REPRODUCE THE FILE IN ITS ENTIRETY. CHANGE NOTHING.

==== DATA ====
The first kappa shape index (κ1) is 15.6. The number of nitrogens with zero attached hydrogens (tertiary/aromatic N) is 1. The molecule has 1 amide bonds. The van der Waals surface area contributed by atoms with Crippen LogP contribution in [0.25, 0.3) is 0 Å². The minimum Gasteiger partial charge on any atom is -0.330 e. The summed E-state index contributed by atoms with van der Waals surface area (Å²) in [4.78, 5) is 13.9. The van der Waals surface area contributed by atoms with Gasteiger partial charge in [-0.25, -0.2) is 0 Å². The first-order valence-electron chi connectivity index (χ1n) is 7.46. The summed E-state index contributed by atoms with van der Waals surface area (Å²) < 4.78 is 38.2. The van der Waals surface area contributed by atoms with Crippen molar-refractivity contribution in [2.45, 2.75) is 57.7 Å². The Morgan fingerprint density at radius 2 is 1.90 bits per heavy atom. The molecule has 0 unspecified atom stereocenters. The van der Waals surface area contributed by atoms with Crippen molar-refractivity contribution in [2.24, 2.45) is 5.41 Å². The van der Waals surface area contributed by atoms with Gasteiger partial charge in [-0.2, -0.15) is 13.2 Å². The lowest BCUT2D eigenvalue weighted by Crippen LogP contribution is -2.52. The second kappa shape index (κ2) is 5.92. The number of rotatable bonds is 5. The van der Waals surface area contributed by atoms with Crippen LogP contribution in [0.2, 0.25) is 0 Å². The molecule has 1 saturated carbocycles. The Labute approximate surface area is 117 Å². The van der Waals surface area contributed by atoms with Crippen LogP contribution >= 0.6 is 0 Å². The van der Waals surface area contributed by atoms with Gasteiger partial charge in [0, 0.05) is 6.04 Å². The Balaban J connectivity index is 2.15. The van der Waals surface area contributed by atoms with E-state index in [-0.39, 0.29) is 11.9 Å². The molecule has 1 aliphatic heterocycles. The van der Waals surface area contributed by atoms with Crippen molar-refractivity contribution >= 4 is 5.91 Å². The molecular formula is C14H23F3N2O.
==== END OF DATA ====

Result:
The first kappa shape index (κ1) is 15.6. The number of nitrogens with zero attached hydrogens (tertiary/aromatic N) is 1. The molecule has 1 amide bonds. The van der Waals surface area contributed by atoms with Crippen LogP contribution in [0.25, 0.3) is 0 Å². The minimum Gasteiger partial charge on any atom is -0.330 e. The summed E-state index contributed by atoms with van der Waals surface area (Å²) in [4.78, 5) is 13.9. The van der Waals surface area contributed by atoms with Gasteiger partial charge in [-0.25, -0.2) is 0 Å². The first-order valence-electron chi connectivity index (χ1n) is 7.46. The summed E-state index contributed by atoms with van der Waals surface area (Å²) < 4.78 is 38.2. The van der Waals surface area contributed by atoms with Crippen molar-refractivity contribution in [2.45, 2.75) is 57.7 Å². The Morgan fingerprint density at radius 2 is 1.90 bits per heavy atom. The molecule has 0 unspecified atom stereocenters. The van der Waals surface area contributed by atoms with Crippen molar-refractivity contribution in [2.24, 2.45) is 5.41 Å². The van der Waals surface area contributed by atoms with Gasteiger partial charge in [-0.2, -0.15) is 13.2 Å². The lowest BCUT2D eigenvalue weighted by Crippen LogP contribution is -2.52. The second kappa shape index (κ2) is 5.92. The number of rotatable bonds is 5. The van der Waals surface area contributed by atoms with Crippen LogP contribution in [0.2, 0.25) is 0 Å². The molecule has 1 saturated carbocycles. The Labute approximate surface area is 117 Å². The van der Waals surface area contributed by atoms with Crippen LogP contribution >= 0.6 is 0 Å². The van der Waals surface area contributed by atoms with Gasteiger partial charge in [0, 0.05) is 6.04 Å². The Balaban J connectivity index is 2.15. The van der Waals surface area contributed by atoms with E-state index in [-0.39, 0.29) is 11.9 Å². The molecule has 1 aliphatic heterocycles. The van der Waals surface area contributed by atoms with Crippen molar-refractivity contribution >= 4 is 5.91 Å². The molecular formula is C14H23F3N2O.